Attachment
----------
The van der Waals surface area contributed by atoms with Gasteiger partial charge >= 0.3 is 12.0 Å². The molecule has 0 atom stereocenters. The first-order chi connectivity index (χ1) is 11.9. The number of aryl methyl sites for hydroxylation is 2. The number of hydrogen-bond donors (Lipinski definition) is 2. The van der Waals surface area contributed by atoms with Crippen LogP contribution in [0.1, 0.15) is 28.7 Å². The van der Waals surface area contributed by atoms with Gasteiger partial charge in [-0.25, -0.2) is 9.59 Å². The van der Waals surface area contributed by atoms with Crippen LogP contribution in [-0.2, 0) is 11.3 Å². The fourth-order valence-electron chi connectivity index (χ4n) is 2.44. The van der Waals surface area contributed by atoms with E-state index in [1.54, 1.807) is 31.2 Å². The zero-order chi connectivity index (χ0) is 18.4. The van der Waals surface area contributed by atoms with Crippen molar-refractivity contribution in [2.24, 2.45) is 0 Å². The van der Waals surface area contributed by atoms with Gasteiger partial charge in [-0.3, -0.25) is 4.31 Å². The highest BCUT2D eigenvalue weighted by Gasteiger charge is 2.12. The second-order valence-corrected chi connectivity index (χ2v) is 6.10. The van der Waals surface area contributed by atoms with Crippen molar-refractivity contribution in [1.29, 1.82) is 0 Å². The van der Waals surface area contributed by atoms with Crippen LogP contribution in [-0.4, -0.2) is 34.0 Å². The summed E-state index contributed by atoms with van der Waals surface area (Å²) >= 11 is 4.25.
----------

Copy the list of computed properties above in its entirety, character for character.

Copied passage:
The van der Waals surface area contributed by atoms with Gasteiger partial charge >= 0.3 is 12.0 Å². The molecule has 0 atom stereocenters. The first-order chi connectivity index (χ1) is 11.9. The number of aryl methyl sites for hydroxylation is 2. The number of hydrogen-bond donors (Lipinski definition) is 2. The van der Waals surface area contributed by atoms with Crippen LogP contribution in [0.1, 0.15) is 28.7 Å². The van der Waals surface area contributed by atoms with Gasteiger partial charge in [-0.25, -0.2) is 9.59 Å². The van der Waals surface area contributed by atoms with Crippen LogP contribution in [-0.2, 0) is 11.3 Å². The fourth-order valence-electron chi connectivity index (χ4n) is 2.44. The van der Waals surface area contributed by atoms with E-state index in [1.54, 1.807) is 31.2 Å². The zero-order chi connectivity index (χ0) is 18.4. The van der Waals surface area contributed by atoms with Crippen molar-refractivity contribution in [2.24, 2.45) is 0 Å². The van der Waals surface area contributed by atoms with Gasteiger partial charge in [-0.3, -0.25) is 4.31 Å². The highest BCUT2D eigenvalue weighted by Gasteiger charge is 2.12. The second-order valence-corrected chi connectivity index (χ2v) is 6.10. The van der Waals surface area contributed by atoms with Crippen molar-refractivity contribution in [1.29, 1.82) is 0 Å². The van der Waals surface area contributed by atoms with Crippen LogP contribution in [-0.4, -0.2) is 34.0 Å². The summed E-state index contributed by atoms with van der Waals surface area (Å²) >= 11 is 4.25.